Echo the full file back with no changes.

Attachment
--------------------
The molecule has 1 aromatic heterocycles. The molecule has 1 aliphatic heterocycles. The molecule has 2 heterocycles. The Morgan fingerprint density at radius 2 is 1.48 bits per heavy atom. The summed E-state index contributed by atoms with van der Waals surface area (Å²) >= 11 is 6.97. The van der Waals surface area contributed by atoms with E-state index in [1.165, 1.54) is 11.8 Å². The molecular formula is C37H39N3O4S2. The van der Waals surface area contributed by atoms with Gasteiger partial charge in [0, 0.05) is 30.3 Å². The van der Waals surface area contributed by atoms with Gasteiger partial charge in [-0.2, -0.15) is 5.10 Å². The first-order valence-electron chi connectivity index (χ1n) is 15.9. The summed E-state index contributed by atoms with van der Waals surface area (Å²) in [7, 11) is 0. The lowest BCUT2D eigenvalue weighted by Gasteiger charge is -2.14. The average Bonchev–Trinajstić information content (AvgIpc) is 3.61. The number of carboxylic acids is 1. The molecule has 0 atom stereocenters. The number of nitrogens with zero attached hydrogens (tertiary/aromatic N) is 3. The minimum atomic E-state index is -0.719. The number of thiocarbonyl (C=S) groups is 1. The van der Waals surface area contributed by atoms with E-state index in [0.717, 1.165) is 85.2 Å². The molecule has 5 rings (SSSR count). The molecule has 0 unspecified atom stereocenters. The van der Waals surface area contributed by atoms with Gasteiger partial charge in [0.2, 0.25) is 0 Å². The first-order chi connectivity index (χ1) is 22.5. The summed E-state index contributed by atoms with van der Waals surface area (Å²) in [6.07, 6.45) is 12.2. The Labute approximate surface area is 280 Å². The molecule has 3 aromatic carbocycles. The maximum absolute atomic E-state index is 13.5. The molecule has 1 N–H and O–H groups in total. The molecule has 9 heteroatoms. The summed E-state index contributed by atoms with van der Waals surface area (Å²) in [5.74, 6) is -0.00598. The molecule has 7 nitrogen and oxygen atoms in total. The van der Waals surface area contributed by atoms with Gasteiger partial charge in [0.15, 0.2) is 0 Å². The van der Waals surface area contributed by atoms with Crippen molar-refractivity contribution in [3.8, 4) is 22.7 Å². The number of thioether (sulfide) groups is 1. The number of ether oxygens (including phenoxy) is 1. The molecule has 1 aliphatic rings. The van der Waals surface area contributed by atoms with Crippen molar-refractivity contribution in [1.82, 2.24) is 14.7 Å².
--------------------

The molecule has 1 aromatic heterocycles. The molecule has 1 aliphatic heterocycles. The molecule has 2 heterocycles. The Morgan fingerprint density at radius 2 is 1.48 bits per heavy atom. The summed E-state index contributed by atoms with van der Waals surface area (Å²) >= 11 is 6.97. The van der Waals surface area contributed by atoms with E-state index in [1.165, 1.54) is 11.8 Å². The molecular formula is C37H39N3O4S2. The van der Waals surface area contributed by atoms with Gasteiger partial charge in [0, 0.05) is 30.3 Å². The van der Waals surface area contributed by atoms with Gasteiger partial charge in [-0.2, -0.15) is 5.10 Å². The first-order valence-electron chi connectivity index (χ1n) is 15.9. The summed E-state index contributed by atoms with van der Waals surface area (Å²) in [7, 11) is 0. The lowest BCUT2D eigenvalue weighted by Gasteiger charge is -2.14. The average Bonchev–Trinajstić information content (AvgIpc) is 3.61. The number of carboxylic acids is 1. The molecule has 0 atom stereocenters. The number of nitrogens with zero attached hydrogens (tertiary/aromatic N) is 3. The minimum atomic E-state index is -0.719. The number of thiocarbonyl (C=S) groups is 1. The van der Waals surface area contributed by atoms with E-state index in [0.717, 1.165) is 85.2 Å². The molecule has 5 rings (SSSR count). The molecule has 0 unspecified atom stereocenters. The van der Waals surface area contributed by atoms with Gasteiger partial charge in [0.2, 0.25) is 0 Å². The first-order chi connectivity index (χ1) is 22.5. The summed E-state index contributed by atoms with van der Waals surface area (Å²) in [6.07, 6.45) is 12.2. The Labute approximate surface area is 280 Å². The molecule has 3 aromatic carbocycles. The maximum absolute atomic E-state index is 13.5. The molecule has 1 N–H and O–H groups in total. The molecule has 9 heteroatoms. The summed E-state index contributed by atoms with van der Waals surface area (Å²) in [5.74, 6) is -0.00598. The molecule has 7 nitrogen and oxygen atoms in total. The van der Waals surface area contributed by atoms with Gasteiger partial charge in [0.15, 0.2) is 0 Å². The van der Waals surface area contributed by atoms with Crippen molar-refractivity contribution in [3.8, 4) is 22.7 Å². The number of thioether (sulfide) groups is 1. The number of ether oxygens (including phenoxy) is 1. The molecule has 1 aliphatic rings. The van der Waals surface area contributed by atoms with Crippen molar-refractivity contribution in [1.82, 2.24) is 14.7 Å².